PGA of Canada Professionals, Apprentices, Applicants or Participants are expected to fulfill certain responsibilities and obligations including, but not limited to, complying with PGA of Canada policies, By-law, rules and regulations, and PGA Code of Professional Conduct and Safe Sport Policy. Non-compliance may result in sanctions pursuant to this Policy.
7.2 Report an Incident
Any person may report a breach of the PGA Code of Professional Conduct and Safe Sport Policy to the PGA of Canada’s Independent Third Party.
The Independent Third Party is ITP Sport and Recreation Inc:
The Independent Third Party will identify if the complaint falls within the PGA’s Code of Professional Conduct.
The Independent Third Party has an overall responsibility to ensure procedural fairness is always respected during the disciplinary process, and to carry out this process in a timely and discrete manner.
7.3 Review of Reported Incidents
7.3.1 Determination and Disclosure
126.96.36.199 When a complaint is submitted in accordance with the PGA of Canada’s Safe Sport and Code of Professional Conduct Policy, the Independent Third Party will determine if such complaint was a breach of the PGA of Canada’s Safe Sport and Code of Professional Conduct.
7.3.2 The ITP is responsible for ensuring that all complaints, allegations, incidents, or referrals related to Maltreatment and Code of Professional Conduct are dealt fairly and equitably. In particular, and without limiting that responsibility, the ITP shall:
188.8.131.52 Upon receipt of a Complaint, undertake a preliminary confidential review of the Complaint and determine if the Complaint is admissible according to PGA policies.
184.108.40.206 If the Complaint is deemed admissible, make a preliminary assessment of the allegation and determine the appropriate course of action to be taken. The assessment will determine the course of action wherever possible to resolve the Complaint.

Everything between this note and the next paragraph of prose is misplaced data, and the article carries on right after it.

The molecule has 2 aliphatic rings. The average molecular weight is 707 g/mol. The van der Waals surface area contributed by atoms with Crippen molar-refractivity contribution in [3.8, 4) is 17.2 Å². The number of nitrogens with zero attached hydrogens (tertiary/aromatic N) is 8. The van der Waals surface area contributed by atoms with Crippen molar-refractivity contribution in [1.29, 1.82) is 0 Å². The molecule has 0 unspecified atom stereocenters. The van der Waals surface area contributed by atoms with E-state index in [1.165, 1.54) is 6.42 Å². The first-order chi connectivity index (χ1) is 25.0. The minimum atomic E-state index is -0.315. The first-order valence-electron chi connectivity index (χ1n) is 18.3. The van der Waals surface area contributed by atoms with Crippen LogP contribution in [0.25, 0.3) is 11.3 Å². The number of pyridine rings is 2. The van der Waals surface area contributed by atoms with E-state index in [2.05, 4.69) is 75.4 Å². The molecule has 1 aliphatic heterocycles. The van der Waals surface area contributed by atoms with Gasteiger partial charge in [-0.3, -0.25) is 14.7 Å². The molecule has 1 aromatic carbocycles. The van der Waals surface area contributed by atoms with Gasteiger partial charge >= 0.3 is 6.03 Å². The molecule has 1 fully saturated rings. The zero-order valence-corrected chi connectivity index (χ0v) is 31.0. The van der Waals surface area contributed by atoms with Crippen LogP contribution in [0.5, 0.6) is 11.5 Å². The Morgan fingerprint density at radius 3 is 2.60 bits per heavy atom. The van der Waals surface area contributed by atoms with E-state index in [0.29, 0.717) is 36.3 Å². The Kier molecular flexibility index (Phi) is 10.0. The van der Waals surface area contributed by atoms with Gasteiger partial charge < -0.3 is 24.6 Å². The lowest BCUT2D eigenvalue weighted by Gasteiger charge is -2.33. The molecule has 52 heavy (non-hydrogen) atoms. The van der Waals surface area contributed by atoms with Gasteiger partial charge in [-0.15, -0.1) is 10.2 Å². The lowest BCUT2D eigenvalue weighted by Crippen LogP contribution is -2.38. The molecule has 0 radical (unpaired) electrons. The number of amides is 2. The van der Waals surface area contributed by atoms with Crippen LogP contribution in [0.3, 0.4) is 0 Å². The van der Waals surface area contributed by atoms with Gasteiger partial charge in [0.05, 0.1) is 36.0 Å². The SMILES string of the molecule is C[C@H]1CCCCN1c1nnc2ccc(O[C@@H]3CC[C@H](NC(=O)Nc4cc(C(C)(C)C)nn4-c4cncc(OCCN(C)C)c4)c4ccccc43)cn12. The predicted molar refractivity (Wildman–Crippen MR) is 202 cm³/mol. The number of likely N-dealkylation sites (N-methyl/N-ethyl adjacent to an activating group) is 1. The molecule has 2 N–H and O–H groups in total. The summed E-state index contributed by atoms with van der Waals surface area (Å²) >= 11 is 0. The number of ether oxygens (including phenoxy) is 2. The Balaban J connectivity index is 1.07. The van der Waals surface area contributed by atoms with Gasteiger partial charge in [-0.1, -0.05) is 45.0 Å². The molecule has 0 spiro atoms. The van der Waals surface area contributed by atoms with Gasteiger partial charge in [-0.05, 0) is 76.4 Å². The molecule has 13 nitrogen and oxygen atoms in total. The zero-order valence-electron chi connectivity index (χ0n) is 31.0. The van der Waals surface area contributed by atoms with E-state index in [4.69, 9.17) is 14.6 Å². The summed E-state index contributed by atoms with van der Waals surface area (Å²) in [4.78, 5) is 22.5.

220.127.116.11 Contact the person against whom the Complaint has been filed (the Respondent), provide them with a copy of the PGA Code of Conduct and any other relevant policies or legislation against which the Respondent’s behaviour will be measured, as well as the complaint and allow them at least 14 days to submit a response to the allegations.
18.104.22.168 The PGA of Canada and the Independent Third Party will adhere to all disclosure and reporting responsibilities required by the Government of Canada and, if applicable, any government entity, local police force, or child protection agency.
22.214.171.124 Appoint an investigator or team of investigators should the Complaint require a full investigation. The Investigator must be an independent third-party skilled in investigating. The Investigator must not be in a conflict-of-interest situation and should have no connection to either party.
When there is an investigation, the ITP will contact the parties to inform them of the steps of the investigation process, what the investigation will cover, the timeframe of the investigation, and that the investigator will be providing a report to the ITP.
When there is an investigation, it may take any form as decided by the Investigator, guided by any applicable Federal and/or Provincial legislation. The investigation may include:
a) Complainant interviewed;
b) Witness interviewed;
c) Statement of facts (complainant’s perspective) prepared by Investigator and acknowledged by Complainant;
d) Statement delivered to Respondent;
e) Respondent interviewed;
f) Witness interviewed; and
g) Statement of facts (respondent’s perspective) prepared by Investigator and acknowledged by Respondent.
Should the Investigator find that there are possible instances of offence under the Criminal Code, particularly related to Criminal Harassment (or Stalking), Uttering Threats, Assault, Sexual Interference, or Sexual Exploitation, the Investigator shall advise the Complainant to refer the matter to police. The Investigator will further inform the PGA of Canada that the matter should be directed to the police.